Saturday, June 23, 2012

48. A Wizard of Earthsea by Ursula K. Le Guin

I've been curious about the Earthsea books for a while now, having had the setting dance around at the periphery of my nerd vision for some years now.  It took me a while to pay attention to it.  Often, if I don't get the structure of a series of books and their basic deal, I won't really pay attention to them.  After reading The Left Hand of Darkness, I started checking out the Le Guin section of the used book stores shelves and I found the second and third books in the trilogy (with the handy numbers on the top of each book) in a neat, slim paperback edition.  They were super cheap, so I picked them both up with the new knowledge that it was indeed a trilogy and that the first book was named A Wizard of Earthsea.  I have since learned that there are a few short stories and a fourth novel published much later.  What I particularly appreciate about these books is that they are slim.  Why do all fantasy novels have to be three inches thick today?  Le Guin proves that you can pack an epic into less than 200 pages.

And what an awesome epic it is.  It's still fresh in my mind, but I might say that A Wizard of Earthsea may be my favourite fantasy novel ever.  I think it surpasses for me The Lord of the Rings.  One of the elements of the fantasy novel is the training and levelling up and this book is all about that, in the coolest way.  Plus, the setting is amazing, a land of many, many islands, with a cool map and Le Guin's subtle, moving, evocative voice to reveal bits and pieces to the reader.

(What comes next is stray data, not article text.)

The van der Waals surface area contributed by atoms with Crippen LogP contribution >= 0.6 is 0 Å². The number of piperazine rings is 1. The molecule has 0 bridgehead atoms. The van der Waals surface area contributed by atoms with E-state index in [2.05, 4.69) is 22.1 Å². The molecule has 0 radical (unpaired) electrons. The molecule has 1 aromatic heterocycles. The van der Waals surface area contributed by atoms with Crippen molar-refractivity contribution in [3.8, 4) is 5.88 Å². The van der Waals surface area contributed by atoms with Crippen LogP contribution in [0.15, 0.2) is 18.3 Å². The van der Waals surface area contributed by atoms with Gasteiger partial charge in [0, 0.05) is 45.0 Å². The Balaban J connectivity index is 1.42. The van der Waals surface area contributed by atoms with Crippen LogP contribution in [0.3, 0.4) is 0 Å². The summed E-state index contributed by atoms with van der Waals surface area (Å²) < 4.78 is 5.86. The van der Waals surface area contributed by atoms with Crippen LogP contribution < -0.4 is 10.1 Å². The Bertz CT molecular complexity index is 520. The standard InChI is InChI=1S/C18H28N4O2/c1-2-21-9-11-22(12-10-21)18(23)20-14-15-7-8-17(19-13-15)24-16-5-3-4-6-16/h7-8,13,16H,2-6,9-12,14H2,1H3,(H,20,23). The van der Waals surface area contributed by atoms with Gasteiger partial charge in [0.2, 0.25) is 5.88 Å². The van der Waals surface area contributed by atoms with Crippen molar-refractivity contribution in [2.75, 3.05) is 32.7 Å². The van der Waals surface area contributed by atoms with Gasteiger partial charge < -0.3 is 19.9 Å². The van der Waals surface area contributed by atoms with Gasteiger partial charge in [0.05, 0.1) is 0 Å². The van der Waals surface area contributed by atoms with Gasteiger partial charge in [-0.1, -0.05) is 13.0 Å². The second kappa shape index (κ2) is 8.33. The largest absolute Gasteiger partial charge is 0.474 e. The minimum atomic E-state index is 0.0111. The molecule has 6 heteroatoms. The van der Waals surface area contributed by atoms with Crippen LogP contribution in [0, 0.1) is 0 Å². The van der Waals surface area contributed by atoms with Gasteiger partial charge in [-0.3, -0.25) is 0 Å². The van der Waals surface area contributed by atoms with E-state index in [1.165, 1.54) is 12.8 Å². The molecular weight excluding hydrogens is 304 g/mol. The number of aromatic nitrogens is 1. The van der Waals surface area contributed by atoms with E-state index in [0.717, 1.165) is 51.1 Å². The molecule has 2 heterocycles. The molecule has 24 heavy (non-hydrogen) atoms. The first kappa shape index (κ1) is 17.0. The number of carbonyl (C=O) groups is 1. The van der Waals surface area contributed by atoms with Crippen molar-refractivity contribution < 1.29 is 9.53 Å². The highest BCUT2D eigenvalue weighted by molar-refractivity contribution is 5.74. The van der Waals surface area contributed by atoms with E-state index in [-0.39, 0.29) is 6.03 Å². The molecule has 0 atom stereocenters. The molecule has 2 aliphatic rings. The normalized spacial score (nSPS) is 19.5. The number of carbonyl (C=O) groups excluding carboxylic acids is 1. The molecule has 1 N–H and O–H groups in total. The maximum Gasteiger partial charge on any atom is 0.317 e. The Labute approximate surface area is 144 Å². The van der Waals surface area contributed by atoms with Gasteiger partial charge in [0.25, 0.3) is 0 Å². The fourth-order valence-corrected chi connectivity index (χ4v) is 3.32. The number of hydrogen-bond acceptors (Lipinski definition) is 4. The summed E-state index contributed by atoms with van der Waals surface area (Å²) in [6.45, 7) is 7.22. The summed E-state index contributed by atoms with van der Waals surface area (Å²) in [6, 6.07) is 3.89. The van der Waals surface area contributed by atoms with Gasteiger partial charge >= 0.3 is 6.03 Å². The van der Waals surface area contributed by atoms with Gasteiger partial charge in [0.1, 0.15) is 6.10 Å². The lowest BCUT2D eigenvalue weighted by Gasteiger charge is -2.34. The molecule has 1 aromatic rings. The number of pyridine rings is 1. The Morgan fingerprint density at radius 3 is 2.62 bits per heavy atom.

The story is about Sparrowhawk, a young boy from the humble, goatherding island of Gont who has the magical potential to become a wizard.  His potential is recognized and he is sent to the Wizardry school on Roke.  There, his youthful pride clashes with his enormous innate power and he unleashes a darkness that sends him on a quest across the Earthsea.  Ultimately, his story is about growing up and the terrible price of being powerful.  In that sense, it is kind of a sad book, though there is so much coolness along the way that it doesn't get you down.

I suspect that most of my nerdy brethren have read this book long ago.  But if you haven't, I would say you need to get this book and read it right away.  This shit far presages Harry Potter (and does it better), so if your kids are into that, sneak this one into the pile at some point.

1 comment:

rafınasığmayanlar said...

I can say that A Wizard of Earthsea may be my favourite fantasy novel ever, too although i read first book of series. i thing that this book includes not only fantastic things, includes also deep thoughts behind the fantastic events. btw ur blog is really awesome, and i am very impressed of ur books :)